The question of whether or not to play covers for cash presents a Catch 22 scenario in that it’s a great way to be recognised as a talented musician, but it could also be a great way to be recognised as just another covers act. The idea of playing music for a living is a very romantic one, but for most people the reality is playing what the punters want to hear, in a bar, until 2am. Don’t get me wrong, playing great songs to an exuberant, attentive crowd for hundreds of dollars is a dream come true for most of us, but how do we present ourselves as serious musicians instead of live jukeboxes? Let’s look at some little tricks that we’ve learned from some of the experts in the field…
Slip in some originals
OK, the ‘entertainment manager’ has given you a guideline of what they’d like to hear in your set and it doesn’t seem to be open to interpretation. But, keep in mind that a crowded venue, doused in alcohol, won’t notice a few originals slipped into the mix – especially if you don’t announce them as originals. So, what’s the point if nobody knows? Well, your key demographic are going to let you know whether or not your new song is a hit right after the final note. I think that’s priceless.
Put a twist on it
You don’t have to play each song exactly as it appears on the studio album, the band who wrote it certainly don’t! Your own unique interpretation of the original song will not only set you apart from the other musicians queuing up for a job, but the song you’re playing will become your own and not just a carbon copy. People will notice you more as an individual and pay more attention to you. Try it.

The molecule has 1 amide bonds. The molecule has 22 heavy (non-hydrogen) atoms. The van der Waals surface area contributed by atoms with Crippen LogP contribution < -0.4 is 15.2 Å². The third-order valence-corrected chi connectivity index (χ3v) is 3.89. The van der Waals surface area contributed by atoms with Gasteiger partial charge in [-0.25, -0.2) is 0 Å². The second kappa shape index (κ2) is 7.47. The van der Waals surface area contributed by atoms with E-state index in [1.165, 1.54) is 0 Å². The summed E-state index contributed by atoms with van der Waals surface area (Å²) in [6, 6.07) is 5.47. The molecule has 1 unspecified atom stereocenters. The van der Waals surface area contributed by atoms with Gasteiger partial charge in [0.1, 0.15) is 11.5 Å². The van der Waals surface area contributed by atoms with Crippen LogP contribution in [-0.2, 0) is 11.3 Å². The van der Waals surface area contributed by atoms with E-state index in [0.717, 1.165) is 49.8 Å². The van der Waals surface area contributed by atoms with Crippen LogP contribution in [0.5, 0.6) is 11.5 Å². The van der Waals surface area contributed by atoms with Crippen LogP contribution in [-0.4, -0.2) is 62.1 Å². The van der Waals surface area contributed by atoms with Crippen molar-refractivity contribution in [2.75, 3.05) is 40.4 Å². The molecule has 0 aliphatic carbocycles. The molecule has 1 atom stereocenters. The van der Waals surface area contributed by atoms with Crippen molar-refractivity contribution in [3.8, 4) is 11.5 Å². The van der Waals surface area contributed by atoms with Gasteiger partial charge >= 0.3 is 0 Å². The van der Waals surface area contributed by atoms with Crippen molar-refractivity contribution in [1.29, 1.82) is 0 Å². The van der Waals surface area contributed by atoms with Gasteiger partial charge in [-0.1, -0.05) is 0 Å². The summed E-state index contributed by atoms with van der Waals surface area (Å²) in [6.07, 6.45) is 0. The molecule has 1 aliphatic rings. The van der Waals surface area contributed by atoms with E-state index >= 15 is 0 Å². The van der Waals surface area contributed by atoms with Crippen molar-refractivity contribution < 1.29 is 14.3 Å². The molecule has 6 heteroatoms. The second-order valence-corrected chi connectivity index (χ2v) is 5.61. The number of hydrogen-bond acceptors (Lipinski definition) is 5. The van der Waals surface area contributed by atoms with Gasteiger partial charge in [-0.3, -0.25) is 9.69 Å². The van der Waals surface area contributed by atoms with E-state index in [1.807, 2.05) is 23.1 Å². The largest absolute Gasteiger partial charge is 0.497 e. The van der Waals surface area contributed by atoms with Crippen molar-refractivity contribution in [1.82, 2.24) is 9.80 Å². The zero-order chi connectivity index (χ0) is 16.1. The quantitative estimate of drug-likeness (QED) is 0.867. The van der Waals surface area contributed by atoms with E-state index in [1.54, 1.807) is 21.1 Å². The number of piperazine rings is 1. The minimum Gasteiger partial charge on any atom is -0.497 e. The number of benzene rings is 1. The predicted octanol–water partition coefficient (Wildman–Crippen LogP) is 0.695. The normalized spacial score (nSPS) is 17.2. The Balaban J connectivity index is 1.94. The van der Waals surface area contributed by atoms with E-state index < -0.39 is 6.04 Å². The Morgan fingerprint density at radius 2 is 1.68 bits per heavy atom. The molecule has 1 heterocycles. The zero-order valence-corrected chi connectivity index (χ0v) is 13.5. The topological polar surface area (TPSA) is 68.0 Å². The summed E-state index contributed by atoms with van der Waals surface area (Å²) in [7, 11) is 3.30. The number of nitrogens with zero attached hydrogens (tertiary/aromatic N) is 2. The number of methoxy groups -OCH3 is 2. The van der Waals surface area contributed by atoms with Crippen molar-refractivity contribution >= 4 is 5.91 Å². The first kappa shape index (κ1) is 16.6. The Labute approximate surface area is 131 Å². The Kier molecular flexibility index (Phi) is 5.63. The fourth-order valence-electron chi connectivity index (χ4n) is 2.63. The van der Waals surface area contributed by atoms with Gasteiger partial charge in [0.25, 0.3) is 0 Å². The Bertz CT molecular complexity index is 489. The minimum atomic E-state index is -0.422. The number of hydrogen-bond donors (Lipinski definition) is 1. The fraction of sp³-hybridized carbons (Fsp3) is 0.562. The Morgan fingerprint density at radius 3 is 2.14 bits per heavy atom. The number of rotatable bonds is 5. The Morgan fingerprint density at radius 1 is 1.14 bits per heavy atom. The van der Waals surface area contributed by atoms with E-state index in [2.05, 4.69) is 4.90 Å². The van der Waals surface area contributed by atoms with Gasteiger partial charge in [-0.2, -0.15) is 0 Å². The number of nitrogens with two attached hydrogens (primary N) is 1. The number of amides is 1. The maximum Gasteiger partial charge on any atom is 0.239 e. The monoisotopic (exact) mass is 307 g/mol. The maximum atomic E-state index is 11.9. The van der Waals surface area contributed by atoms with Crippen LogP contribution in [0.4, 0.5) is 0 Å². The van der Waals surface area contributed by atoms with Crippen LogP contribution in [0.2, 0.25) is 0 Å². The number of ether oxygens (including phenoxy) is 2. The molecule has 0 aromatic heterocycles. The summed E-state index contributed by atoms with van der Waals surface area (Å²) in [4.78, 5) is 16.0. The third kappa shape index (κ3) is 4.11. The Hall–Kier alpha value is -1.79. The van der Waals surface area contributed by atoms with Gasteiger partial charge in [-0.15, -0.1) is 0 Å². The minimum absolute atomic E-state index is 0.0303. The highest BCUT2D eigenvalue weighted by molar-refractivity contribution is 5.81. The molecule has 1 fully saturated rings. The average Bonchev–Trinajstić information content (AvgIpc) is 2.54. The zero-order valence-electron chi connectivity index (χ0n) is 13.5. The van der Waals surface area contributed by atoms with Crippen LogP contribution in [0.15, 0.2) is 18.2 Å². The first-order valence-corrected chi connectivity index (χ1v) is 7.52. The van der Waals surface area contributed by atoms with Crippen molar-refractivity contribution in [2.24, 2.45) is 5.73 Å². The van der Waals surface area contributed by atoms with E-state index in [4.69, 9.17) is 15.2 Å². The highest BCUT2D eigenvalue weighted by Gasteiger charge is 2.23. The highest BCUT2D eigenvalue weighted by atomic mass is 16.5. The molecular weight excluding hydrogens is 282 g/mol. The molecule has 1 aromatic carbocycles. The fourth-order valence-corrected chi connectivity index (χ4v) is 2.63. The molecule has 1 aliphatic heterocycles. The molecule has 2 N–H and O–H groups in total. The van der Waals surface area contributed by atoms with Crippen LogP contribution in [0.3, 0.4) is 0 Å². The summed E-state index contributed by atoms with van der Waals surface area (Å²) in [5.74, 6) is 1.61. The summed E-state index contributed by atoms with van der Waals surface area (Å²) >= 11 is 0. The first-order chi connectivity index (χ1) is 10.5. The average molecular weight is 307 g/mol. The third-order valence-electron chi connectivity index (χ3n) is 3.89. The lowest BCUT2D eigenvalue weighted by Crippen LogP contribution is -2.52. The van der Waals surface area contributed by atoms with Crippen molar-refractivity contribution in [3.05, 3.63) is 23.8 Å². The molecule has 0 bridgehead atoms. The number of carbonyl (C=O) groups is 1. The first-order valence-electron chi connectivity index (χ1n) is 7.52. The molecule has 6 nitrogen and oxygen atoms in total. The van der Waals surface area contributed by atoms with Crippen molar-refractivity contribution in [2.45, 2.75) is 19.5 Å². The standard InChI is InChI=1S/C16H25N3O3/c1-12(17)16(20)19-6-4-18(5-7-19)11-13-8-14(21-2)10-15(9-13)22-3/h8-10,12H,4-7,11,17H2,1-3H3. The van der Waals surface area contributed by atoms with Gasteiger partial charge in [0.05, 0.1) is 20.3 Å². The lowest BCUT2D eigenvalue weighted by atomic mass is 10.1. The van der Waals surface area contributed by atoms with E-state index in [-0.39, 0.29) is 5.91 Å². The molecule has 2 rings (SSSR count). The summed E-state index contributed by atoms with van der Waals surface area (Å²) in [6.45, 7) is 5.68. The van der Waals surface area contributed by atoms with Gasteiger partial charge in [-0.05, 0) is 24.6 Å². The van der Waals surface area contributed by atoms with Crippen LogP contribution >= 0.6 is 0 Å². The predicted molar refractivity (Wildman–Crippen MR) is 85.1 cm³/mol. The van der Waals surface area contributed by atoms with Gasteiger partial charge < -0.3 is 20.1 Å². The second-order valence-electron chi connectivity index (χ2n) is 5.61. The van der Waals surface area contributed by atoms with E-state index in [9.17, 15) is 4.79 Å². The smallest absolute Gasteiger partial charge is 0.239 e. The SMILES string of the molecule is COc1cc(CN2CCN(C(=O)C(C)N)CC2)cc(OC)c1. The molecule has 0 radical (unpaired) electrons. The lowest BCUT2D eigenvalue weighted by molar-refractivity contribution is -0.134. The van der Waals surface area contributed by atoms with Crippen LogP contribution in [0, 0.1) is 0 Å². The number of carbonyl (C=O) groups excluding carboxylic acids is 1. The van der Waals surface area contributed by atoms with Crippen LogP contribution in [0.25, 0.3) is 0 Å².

Take the gig seriously
There’s nothing worse than a musician who drags themselves up on stage with poor quality gear and performs a lacklustre set. If you’re not interested, nobody else will be. If you don’t want to be there – don’t be. I guarantee that if you turn up with good gear and put your heart and soul into it, you’ll get as much out of it as the audience does. Plus, let’s not forget that you’re not the only choice the venue has for entertainment.
I’m sure a lot of people would disagree with me here, but I think you can afford to be a little bit picky when it comes to gigs. You don’t have to grab every late-night, low-paying gig to keep your head above water. Get yourself a good demo, present yourself professionally, and go for better slots in better venues. You can always fall back on less desirable gigs if you need to, but don’t panic and sell yourself short right away.
Set up a Facebook page for your act and keep people informed of what you’re doing, when you’re playing, and promote yourself shamelessly. Get some friends to video one of your gigs and post it on your page to advertise your services. Bar gigs are all good and well, but there will be a lot of people looking for musicians for private parties, public events, weddings – you name it. Word of mouth is the best way of getting a booking in this business and Facebook is the new word of mouth.